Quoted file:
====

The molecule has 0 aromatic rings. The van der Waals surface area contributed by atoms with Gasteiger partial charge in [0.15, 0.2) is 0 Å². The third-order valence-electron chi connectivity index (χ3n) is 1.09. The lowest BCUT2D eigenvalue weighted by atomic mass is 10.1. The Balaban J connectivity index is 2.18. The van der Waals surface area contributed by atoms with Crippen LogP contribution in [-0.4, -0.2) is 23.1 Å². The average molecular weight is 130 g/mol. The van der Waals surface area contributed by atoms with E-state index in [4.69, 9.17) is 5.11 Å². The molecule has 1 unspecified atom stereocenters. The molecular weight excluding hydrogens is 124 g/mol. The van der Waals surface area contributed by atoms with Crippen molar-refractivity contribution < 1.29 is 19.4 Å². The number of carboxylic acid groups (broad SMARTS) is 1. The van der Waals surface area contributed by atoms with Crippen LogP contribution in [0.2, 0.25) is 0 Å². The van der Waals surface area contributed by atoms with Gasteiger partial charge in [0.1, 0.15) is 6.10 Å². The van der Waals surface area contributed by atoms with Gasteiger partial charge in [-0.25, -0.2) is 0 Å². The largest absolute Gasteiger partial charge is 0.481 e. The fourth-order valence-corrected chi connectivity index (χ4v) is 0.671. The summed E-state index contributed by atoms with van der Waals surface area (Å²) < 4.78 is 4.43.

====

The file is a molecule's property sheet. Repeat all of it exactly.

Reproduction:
The molecule has 0 aromatic rings. The van der Waals surface area contributed by atoms with Gasteiger partial charge in [0.15, 0.2) is 0 Å². The third-order valence-electron chi connectivity index (χ3n) is 1.09. The lowest BCUT2D eigenvalue weighted by atomic mass is 10.1. The Balaban J connectivity index is 2.18. The van der Waals surface area contributed by atoms with Crippen LogP contribution in [-0.4, -0.2) is 23.1 Å². The average molecular weight is 130 g/mol. The van der Waals surface area contributed by atoms with E-state index in [4.69, 9.17) is 5.11 Å². The molecule has 1 unspecified atom stereocenters. The molecular weight excluding hydrogens is 124 g/mol. The van der Waals surface area contributed by atoms with Crippen molar-refractivity contribution < 1.29 is 19.4 Å². The number of carboxylic acid groups (broad SMARTS) is 1. The van der Waals surface area contributed by atoms with Crippen LogP contribution in [0.2, 0.25) is 0 Å². The van der Waals surface area contributed by atoms with Gasteiger partial charge in [0.1, 0.15) is 6.10 Å². The van der Waals surface area contributed by atoms with Gasteiger partial charge in [-0.25, -0.2) is 0 Å². The largest absolute Gasteiger partial charge is 0.481 e. The fourth-order valence-corrected chi connectivity index (χ4v) is 0.671. The summed E-state index contributed by atoms with van der Waals surface area (Å²) < 4.78 is 4.43.